OMB Releases Mid Session Review
The OMB released its Mid-Session Review today (see our press release here), showing slightly improved deficit numbers for this year, but still an alarming outlook over the next decade. They estimate that deficits will total about $8.47 trillion over the next ten years, about a $100 billion improvement over their projections in the President's budget in February. Debt held by the public is projected to reach $18.5 trillion or 77.4 percent of GDP.
In the short term, the deficit picture has both improvement and deterioration from February. The 2010 deficit number, $1.47 trillion, has improved by about $60 billion due to lower than expected unemployment, desposit insurance, and discretionary outlays, along with high than anticipated TARP repurchases (follow TARP repurchases on Stimulus.org). On the flip side, 2011 looks worse, with a deficit eerily similar to 2010 at $1.42 trillion. This is mostly due to lower projected revenues, but also due to the health care law and other legislative changes made since February.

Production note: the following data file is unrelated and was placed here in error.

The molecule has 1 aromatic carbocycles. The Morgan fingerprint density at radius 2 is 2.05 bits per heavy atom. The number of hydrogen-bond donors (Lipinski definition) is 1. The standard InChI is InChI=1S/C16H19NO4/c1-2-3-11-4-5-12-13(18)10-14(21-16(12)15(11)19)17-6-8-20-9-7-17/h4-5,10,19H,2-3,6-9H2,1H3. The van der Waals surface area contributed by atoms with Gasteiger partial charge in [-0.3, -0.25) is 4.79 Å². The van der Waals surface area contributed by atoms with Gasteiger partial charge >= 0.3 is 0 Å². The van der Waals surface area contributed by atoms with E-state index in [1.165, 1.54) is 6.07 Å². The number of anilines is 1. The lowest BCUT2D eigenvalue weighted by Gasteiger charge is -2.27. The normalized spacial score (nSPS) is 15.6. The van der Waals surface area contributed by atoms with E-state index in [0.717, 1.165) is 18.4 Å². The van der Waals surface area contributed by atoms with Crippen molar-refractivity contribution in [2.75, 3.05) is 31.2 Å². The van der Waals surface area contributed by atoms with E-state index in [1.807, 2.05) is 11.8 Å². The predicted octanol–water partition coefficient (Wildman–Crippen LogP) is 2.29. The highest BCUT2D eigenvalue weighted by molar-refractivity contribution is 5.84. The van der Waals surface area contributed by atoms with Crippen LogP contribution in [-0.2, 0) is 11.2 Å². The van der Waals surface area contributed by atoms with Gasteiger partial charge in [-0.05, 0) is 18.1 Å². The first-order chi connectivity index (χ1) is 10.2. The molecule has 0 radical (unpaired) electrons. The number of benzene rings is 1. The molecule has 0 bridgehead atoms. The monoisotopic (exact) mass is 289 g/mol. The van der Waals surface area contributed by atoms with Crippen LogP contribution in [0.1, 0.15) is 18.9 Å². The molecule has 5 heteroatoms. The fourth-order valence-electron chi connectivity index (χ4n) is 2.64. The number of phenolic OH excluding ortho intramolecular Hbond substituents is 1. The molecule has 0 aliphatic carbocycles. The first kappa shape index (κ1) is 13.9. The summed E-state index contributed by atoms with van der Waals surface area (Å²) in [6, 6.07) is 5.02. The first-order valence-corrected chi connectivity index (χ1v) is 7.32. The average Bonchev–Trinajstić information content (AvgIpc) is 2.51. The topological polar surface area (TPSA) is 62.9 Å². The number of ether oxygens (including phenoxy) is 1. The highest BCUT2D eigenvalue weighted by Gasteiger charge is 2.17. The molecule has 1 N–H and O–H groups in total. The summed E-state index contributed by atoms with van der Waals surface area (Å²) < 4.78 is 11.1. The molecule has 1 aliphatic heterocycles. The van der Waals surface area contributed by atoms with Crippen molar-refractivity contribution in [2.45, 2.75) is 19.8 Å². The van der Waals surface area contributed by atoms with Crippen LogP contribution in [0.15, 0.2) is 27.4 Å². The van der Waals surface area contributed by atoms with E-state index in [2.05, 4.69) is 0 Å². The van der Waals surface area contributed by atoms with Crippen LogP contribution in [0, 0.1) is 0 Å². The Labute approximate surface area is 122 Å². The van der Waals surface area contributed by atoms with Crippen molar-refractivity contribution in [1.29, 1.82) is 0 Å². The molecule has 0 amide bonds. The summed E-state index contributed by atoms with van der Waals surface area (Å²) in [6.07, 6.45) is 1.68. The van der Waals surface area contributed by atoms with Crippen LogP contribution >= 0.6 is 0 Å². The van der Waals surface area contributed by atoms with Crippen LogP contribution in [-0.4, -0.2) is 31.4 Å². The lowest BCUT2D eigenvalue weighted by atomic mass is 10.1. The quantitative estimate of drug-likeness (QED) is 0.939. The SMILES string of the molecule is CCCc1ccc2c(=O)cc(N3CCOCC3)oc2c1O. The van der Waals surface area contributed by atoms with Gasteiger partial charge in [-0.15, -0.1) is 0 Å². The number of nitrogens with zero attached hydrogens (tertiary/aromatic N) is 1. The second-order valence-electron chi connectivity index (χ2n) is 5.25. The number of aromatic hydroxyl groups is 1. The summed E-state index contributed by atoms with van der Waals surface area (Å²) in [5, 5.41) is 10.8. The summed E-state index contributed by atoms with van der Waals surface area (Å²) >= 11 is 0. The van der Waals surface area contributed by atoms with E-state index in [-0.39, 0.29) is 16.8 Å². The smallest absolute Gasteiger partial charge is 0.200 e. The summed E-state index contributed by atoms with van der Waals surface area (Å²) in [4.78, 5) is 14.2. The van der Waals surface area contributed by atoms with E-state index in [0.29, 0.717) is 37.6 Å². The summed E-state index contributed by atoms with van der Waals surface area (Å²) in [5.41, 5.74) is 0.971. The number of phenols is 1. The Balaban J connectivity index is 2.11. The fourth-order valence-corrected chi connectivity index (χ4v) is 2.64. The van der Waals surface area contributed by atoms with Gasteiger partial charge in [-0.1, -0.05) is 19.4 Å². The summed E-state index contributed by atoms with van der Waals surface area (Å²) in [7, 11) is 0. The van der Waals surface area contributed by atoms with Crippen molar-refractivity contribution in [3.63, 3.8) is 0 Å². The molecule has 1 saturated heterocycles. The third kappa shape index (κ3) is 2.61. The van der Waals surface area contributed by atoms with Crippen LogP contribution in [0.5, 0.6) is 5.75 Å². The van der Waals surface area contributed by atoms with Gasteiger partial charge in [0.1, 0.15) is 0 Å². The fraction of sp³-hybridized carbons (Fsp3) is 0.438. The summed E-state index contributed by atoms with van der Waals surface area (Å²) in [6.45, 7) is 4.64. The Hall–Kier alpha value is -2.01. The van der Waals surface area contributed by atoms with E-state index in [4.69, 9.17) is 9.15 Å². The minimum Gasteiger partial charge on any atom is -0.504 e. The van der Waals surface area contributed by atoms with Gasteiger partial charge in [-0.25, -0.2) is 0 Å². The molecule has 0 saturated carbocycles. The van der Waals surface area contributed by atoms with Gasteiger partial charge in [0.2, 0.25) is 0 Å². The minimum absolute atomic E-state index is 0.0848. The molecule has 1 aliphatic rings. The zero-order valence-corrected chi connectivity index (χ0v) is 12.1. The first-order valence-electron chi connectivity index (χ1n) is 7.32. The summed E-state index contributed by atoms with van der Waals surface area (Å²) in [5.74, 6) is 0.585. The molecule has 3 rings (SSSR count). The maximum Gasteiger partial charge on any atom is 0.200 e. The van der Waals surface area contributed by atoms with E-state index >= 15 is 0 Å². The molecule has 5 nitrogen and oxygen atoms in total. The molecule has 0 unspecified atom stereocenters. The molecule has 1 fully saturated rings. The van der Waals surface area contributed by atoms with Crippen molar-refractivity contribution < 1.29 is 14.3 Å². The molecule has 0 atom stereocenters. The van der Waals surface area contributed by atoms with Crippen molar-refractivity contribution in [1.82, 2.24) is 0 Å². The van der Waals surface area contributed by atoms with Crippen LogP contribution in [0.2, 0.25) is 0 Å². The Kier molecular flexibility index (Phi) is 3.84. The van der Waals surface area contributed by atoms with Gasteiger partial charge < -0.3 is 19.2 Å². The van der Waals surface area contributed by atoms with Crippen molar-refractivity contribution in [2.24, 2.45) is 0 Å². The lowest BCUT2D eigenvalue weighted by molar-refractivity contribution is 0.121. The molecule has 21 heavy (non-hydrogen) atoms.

|Billions of Dollars
|Percent of GDP|
Over the longer-term, the deficit and debt trajectory looks relatively similar to how it did in the President's budget. The deficit will come down from its high this year, declining to a low of $698 billion (3.8 percent of GDP) by 2014. Then, as the recovery is fully in place (hopefully) and the effects of the baby boomers start to kick in full force, the deficit increases, especially towards the end of the decade, up to $900 billion (still 3.8 percent of GDP) by 2020. Unfortunately, our goal isn't to stabilize the deficit as a percentage of GDP.
Overall, though, the outlook remains the same: gloomy. We have to get going on a plan to make these numbers significantly better.
Check out our press release on the Mid-Session Review and be sure to check back with CRFB next week for more on this subject.